Premises liability refers to negligence in connection with the ownership, management, or control of property. In order to prevail in a premises liability case, it must be shown that a dangerous condition on the premises caused the injury and that one of the following is true:
- The person in control of the property (usually the owner) created the dangerous condition on the premises; or
- The person in control of the property knew or should have known about the dangerous condition on the premises but did not correct it.
The Importance of Photographs and Video
Taking photographs of the condition which caused the fall as soon as possible is very important. The dangerous nature of a condition is frequently evident from a photograph of it. Property owners will often immediately fix something that has caused someone to fall so that others do not get hurt. While fixing the condition is appropriate, the property owner will frequently not take photos of the condition before it is fixed. If the condition is fixed before any photos are taken, this can pose a serious problem in showing that a dangerous condition existed. Photos should be taken as soon as possible.
A fall should also be reported to the property owner/manager as soon as possible so that the owner will conduct its own investigation into the incident and fill out incident reports, etc. These reports may identify employees who were responsible for the area of the fall and may also identify any foreign substance which was on the floor and how it got there. Reporting the fall immediately also allows any surveillance video which may have recorded the fall to be isolated and preserved. Such video can be very helpful in showing what caused the fall and how the fall took place. Most business establishments use surveillance video within and outside of their premises. A report of the fall should be followed by a demand to retain any video showing the fall and the 60 minutes prior to the fall in order to establish events leading up to the fall. There is no law on how long video must be retained. It is usually “overwritten” within two to four weeks, maybe sooner. A demand for preservation of the video should be made as soon as possible. We will do this for you. Or, you may use this form which can fill out on your computer and hand deliver it to the store manager: DEMAND TO RETAIN VIDEO EVIDENCE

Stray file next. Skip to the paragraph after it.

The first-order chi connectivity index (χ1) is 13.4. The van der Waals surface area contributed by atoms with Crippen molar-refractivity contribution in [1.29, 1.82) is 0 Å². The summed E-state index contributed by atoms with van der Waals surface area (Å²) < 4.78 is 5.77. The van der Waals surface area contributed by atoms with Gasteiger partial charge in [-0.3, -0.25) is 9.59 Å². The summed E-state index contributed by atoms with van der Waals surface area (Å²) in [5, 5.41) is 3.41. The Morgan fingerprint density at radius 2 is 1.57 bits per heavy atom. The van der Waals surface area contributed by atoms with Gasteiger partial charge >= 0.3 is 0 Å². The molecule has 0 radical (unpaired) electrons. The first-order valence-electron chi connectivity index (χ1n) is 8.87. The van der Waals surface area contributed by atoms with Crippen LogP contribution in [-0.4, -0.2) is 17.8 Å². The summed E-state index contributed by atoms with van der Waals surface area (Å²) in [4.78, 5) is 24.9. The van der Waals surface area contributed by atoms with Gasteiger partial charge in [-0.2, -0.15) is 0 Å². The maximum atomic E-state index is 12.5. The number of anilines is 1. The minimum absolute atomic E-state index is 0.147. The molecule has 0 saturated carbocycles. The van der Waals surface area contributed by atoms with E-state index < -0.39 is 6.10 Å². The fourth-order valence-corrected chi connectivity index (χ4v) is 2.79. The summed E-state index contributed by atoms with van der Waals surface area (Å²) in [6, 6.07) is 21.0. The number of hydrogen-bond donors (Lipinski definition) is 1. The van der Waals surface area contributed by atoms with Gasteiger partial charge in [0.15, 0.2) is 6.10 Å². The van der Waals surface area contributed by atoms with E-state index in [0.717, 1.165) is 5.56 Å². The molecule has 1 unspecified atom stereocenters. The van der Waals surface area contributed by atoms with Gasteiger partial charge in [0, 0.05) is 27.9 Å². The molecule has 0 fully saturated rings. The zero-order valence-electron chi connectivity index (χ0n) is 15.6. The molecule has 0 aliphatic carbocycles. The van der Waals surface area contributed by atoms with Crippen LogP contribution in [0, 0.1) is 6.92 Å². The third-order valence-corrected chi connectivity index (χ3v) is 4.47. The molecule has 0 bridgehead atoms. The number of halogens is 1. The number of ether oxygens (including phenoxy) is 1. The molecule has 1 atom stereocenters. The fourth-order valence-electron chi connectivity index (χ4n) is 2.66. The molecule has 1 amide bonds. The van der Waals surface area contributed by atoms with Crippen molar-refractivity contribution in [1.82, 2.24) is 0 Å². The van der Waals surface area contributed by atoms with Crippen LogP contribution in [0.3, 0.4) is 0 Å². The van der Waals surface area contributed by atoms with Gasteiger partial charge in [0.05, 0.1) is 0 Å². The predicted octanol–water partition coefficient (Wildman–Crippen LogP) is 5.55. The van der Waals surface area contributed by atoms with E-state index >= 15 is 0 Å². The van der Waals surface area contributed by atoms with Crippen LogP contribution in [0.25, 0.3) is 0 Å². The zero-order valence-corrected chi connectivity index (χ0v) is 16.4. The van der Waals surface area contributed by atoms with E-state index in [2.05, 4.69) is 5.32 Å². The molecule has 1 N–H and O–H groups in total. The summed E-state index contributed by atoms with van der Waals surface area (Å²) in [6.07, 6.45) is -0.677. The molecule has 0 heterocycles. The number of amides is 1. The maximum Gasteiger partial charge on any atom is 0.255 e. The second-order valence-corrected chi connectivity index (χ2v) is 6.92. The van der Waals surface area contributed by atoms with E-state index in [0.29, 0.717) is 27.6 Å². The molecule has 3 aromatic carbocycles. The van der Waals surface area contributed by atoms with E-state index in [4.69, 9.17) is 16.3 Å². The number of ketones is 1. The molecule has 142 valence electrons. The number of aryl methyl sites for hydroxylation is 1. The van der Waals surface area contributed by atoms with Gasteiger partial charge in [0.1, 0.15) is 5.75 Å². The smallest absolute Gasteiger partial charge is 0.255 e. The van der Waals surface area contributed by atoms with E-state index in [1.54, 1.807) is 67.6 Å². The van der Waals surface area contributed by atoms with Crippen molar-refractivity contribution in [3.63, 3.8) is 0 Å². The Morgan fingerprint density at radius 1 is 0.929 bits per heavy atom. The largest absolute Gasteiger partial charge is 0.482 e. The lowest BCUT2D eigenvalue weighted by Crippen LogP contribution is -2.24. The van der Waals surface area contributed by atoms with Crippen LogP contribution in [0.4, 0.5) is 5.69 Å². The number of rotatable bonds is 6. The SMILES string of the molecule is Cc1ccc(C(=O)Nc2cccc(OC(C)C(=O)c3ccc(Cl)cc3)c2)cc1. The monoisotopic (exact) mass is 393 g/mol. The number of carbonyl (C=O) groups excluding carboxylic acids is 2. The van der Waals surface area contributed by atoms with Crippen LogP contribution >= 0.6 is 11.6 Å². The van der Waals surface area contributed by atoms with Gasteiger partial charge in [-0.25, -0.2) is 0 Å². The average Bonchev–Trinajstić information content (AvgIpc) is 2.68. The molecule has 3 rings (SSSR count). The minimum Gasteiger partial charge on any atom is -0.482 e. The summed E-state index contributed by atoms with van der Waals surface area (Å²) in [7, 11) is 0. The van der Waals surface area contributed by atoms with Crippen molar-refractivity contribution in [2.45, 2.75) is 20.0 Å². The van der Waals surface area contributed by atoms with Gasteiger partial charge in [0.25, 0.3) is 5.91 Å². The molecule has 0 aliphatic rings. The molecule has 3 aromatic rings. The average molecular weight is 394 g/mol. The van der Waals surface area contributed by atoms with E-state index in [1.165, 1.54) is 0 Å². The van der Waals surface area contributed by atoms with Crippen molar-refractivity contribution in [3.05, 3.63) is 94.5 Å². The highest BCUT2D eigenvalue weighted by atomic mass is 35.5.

After learning of a fall, the insurance company for the property owner will usually contact the injured person to obtain a recorded statement by telephone. The goal of an insurance company in taking a recorded statement is to obtain information that will help to defend against your claim. The questions asked during the recorded statement focus on the critical issues in the case. An insurance company is well aware of what these issues are. One should not give a recorded statement to an insurance company without a full understanding what the issues in the case are. Absent understanding the issues, the injured person is at risk of misunderstanding the question, or the importance of a question, and providing a response that is unfocused, vague, or mistaken. For this reason it is important to consult with an attorney before giving a recorded statement.
There are many other issues that arise in fall cases. There are different ways to prove that a condition is unreasonably dangerous, such as by showing that the condition violates a statute or regulation. Examples include building code provisions relating to the condition at issue or the Americans with Disabilities Act.
Contact a determined Vista personal injury attorney
Call Hansen Law at 760-295-4888 or contact me online to schedule your consultation at my Vista office. We represent people throughout Oceanside, Vista, Carlsbad, San Marcos, and Escondido.